Inverted V vs a Flat-top dipole?

Discussion in 'Antennas, Feedlines, Towers & Rotors' started by N3TD, Mar 25, 2009.

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  1. N3TD

    N3TD Ham Member QRZ Page

    Inverted V vs Dipole??????

    My primary interests are in DX and contesting.

    Land is not an issue for wire antennas (almost 2 acres to play with). My property in the back is surrounded by pine trees 40-50ft tall. So 1/2 wave lengths and longer are an option.

    Right now I have a off-center fed dipole at 28ft. I am looking at changing it from a flat top to an inverted V.

    I also want to get something up on 160m while I am considering a tower and beams.
     
  2. KA4DPO

    KA4DPO Premium Subscriber QRZ Page

    The only big differenc between an inverted Vee and a flat top is that the inverted Vee is virtually omni-directional while the flat top will be somewhat directional to it's broadside and low signal off the ends.
     
    VE7JBT likes this.
  3. K5RCD

    K5RCD XML Subscriber QRZ Page

    Eric:

    With the real estate you have to work with, a horizontal loop, full wave, for 160 meters would be ideal.

    Get some ladder line, a good roller inductor tuner, a roll of 12 gauge insulated wire (THHN) from Home Depot and go for it.

    Most hams would KILL for such a setup.

    Let me know if I can help.

    You might find This helpful.
     
  4. KA4DPO

    KA4DPO Premium Subscriber QRZ Page

    I forgot one thing Eric. The ends of an inverted Vee are usually mounted close to the ground so the takeoff angle is high. A dipole mounted 50 or 60 feet high will have a lower radiation angle and would probably be a better DX antenna. I say probably because it would be in most but not all casses. Propagation is a funny thing.
     
    VE7JBT likes this.
  5. NA0AA

    NA0AA Ham Member QRZ Page

    IIRC, there's a formula for the comparison - I believe the center of an inverted V has to be higher than the center of a flattop diple for equal effectiveness.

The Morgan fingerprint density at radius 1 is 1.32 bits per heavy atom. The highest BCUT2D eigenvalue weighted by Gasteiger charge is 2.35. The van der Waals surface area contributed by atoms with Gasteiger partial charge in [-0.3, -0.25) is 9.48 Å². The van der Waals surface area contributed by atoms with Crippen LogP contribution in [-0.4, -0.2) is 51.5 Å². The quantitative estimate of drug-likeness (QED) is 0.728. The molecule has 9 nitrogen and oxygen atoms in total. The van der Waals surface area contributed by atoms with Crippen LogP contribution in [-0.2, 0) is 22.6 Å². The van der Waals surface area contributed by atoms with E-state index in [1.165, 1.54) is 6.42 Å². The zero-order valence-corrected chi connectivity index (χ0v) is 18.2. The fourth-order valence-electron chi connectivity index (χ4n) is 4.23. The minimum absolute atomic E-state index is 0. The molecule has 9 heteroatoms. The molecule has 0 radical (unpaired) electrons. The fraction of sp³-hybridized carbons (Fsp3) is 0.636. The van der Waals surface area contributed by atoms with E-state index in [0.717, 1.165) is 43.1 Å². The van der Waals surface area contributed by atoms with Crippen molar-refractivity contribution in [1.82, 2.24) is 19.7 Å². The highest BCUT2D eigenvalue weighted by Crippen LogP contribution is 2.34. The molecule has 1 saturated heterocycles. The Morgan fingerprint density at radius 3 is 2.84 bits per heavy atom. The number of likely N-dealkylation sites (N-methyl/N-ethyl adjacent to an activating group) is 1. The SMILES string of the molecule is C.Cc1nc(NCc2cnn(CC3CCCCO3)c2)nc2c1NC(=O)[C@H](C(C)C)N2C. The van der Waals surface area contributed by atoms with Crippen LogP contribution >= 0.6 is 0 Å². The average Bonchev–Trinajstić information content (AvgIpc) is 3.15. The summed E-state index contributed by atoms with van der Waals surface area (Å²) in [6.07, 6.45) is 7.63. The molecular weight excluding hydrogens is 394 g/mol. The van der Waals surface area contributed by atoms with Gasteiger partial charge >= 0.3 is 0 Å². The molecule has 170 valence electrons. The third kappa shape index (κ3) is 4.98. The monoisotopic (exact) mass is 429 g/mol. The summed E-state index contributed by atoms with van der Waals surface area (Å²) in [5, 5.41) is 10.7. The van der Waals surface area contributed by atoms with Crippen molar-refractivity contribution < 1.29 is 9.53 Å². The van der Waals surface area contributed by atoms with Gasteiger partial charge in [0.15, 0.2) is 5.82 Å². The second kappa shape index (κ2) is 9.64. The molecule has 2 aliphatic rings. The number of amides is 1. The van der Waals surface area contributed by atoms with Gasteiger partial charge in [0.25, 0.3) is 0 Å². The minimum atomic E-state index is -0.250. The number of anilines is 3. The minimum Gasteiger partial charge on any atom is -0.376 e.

As the dipole is raised higher above the ground, the radiation become more and more 'ideal' that is to say, nulls off the ends of the wires begin to become increasingly obvious and the classic 'pinched balloon' shape starts to evolve.

    And yes, that also means lower angles of radiation also result.

    IIRC, you have to get more than 1/2 WL above ground for this to happen.
     
  6. K4SAV

    K4SAV Ham Member QRZ Page

    If you compare a flat top 80 meter dipole at 50 feet with an inverted vee with top at 50 ft and ends at 10 feet, the flat top dipole will be 2 to 3 dB better at all elevation angles, broadside to the antennas. Close proximity to ground causes significant loss. However off the ends of the antennas and at very low elevation angles, the inverted vee will have more gain than the flat top.

    So I would recommend the flat top dipole unless your favorite DX direction happens to be off the ends of the antenna.

    For 160 it will be difficult to beat an inverted L, maybe 50 ft vertical to one of those pine trees and a horizontal wire to another tree. If you want to build a 160 inverted L, then it is very little extra effort to include another vertical element for 80 using the same radial system. For DX, the inverted L for 80 should be as good, or maybe a little better, than either the dipole at 50 ft or the inverted vee.

    Jerry, K4SAV
     
  7. G0GQK

    G0GQK Ham Member QRZ Page

    High and flat every time

    G0GQK
     
  8. K8JD

    K8JD Ham Member QRZ Page

    I work as far or even farther off the ends of my 160 and 80 M dipoles, than the broadside directions.. :eek:! Not much null off the ends unless the dipole is close to a wavelength up in the air.
    The inverted V dipoles have a lower resonant freq for a given length of wire ! Not much else.
    Getting the feedpoint of a dipole (the maximum radiation here) to the highest possible place is one advantage I can think of when you go inv V.
     
  9. KB5URQ

    KB5URQ Ham Member QRZ Page

    Would it not also be easier to implement a flat-dipole at height (say, 50 feet) than to use a loop?

    For a flat-dipole you'd need 2 structures to tie off to; whereas, for a loop, you'd probably need 3 or 4 structures to maintain the circular-type shape?

    Jason
    KB5URQ
     
  10. W4HAY

    W4HAY Ham Member QRZ Page

    I've used both the horizontal dipole and the inverted V. So many other variables come into play that I haven't been able to tell any difference.

    My present trap dipole is kind of in between. It's not flat, but the included angle is too large to be classified as a V. 50-100 Watts give me access to the world when Ol' Sol cooperates.
     
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